You give a rather bleak vision of our future in 2052. What was your intent ?
My personal intent was that I have spent 40 years of my life working for sustainable development. I am now an old man and I have failed because the world is less sustainable at this point in time than 40 years ago. And so, when I decided to write the book, I basically wrote it for my sanity’s sake. 2052 is nothing but a description of the type of world that we, in the global society, are going to decide for ourselves over the next 40 years.
How do you see 2052?
There will be slow economic growth in the rich world, persistent unemployment, social friction, increasing inequity - all the problems that arise because you don't manage to get the economy to grow. This will be against a background of steadily worsening climate conditions, with the weather getting more and more extreme all the time (more droughts, more floods, more forest fires, slowly rising sea levels, etc.).
This is going to happen sporadically – not in a predictive pattern – and after a while, these things are going to get so extreme that they will start to get scary.
What will happen over the next 40 years?
I don’t think anything is going happen over the next 40 years. It’s easy enough to do something about it – we know exactly what is needed to reduce the climate programme. The simple problem is that it costs more to do something than to do nothing. And, consequently, people will not vote in favour of these solutions.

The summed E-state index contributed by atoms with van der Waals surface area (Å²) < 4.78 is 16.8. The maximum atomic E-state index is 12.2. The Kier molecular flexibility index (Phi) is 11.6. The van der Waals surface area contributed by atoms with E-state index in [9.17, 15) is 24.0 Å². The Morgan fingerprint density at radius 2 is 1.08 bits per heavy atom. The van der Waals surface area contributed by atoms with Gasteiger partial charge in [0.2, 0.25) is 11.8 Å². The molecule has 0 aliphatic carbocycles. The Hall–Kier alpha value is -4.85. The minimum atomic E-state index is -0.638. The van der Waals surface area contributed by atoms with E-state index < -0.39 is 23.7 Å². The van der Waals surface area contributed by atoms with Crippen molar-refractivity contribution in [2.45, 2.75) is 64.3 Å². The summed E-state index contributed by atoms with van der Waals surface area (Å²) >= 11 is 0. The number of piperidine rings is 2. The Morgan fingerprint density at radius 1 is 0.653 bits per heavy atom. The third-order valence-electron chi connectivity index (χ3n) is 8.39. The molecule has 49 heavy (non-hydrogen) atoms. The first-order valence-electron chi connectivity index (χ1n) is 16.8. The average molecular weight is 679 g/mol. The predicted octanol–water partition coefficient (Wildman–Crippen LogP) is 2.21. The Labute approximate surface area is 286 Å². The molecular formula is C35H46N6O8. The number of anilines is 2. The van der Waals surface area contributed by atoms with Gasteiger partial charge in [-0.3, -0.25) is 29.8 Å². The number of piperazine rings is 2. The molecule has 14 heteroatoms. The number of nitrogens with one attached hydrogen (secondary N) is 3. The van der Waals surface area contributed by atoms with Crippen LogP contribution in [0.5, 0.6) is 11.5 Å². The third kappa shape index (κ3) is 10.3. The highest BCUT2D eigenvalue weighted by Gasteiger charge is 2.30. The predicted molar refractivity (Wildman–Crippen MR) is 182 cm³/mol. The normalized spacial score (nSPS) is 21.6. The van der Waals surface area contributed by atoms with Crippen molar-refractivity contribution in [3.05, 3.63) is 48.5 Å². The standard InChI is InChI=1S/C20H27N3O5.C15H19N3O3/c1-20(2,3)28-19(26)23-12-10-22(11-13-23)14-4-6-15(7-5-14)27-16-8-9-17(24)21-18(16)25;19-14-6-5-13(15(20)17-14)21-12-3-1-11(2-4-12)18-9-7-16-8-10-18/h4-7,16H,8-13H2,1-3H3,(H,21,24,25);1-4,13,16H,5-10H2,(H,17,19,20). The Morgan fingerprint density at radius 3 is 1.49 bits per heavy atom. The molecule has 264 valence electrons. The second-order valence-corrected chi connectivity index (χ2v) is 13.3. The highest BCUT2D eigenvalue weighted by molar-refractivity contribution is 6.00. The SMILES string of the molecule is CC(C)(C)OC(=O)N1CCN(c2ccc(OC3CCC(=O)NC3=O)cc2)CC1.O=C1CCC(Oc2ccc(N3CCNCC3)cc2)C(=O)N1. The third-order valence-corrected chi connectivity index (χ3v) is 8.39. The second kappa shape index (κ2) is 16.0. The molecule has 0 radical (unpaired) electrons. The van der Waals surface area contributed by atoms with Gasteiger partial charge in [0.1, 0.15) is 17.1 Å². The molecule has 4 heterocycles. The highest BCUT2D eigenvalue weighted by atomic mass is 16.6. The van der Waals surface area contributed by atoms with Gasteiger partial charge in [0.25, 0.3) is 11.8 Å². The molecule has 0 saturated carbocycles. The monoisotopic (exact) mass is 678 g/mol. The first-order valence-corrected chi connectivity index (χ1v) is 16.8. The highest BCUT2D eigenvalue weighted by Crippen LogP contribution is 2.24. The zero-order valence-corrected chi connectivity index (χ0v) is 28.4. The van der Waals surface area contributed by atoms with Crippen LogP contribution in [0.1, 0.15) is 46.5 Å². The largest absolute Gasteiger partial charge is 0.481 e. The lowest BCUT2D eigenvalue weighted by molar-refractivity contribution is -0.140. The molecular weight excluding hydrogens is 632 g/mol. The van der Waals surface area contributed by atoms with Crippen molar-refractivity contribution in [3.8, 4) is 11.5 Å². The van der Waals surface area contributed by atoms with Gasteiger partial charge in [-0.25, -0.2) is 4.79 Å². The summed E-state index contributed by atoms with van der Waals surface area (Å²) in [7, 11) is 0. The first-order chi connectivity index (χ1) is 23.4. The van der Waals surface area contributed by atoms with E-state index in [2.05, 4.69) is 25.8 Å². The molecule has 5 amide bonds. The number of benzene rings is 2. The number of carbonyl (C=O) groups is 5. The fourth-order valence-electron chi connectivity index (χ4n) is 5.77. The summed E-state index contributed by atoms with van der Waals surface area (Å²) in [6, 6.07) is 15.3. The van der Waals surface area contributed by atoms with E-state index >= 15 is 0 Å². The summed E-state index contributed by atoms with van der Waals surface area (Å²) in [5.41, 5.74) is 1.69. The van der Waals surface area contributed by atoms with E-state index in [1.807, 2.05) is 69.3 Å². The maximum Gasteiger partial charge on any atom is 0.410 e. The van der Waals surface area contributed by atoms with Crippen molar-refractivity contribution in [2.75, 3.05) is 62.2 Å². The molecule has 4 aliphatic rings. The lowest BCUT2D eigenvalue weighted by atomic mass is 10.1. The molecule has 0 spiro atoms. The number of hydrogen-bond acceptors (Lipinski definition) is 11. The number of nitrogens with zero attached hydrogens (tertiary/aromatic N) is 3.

The sad fact, in my view, is that most people today in the rich world are not willing to sacrifice the additional money that it would cost to solve the whole problem.
You are in favour of intelligent regulation. What do you mean by this?
I am not a free-market person. I don’t believe the free market will solve the fundamental problems. I’m in favour of strong government and certainly of wise regulation.
And the role of ISO, in my view, is very important and very useful. The fact that standards exist and that ISO exists does provide some hope because it means that our democratic society manages to make decisions in an egalitarian and equitable manner.
As part of the Geneva University/ISO Master’s programme on standardization social regulation and sustainable development, Jørgen Randers gave a fascinating conference that was followed by 670 people in Geneva and many more via Internet. Watch the podcast of the conference here.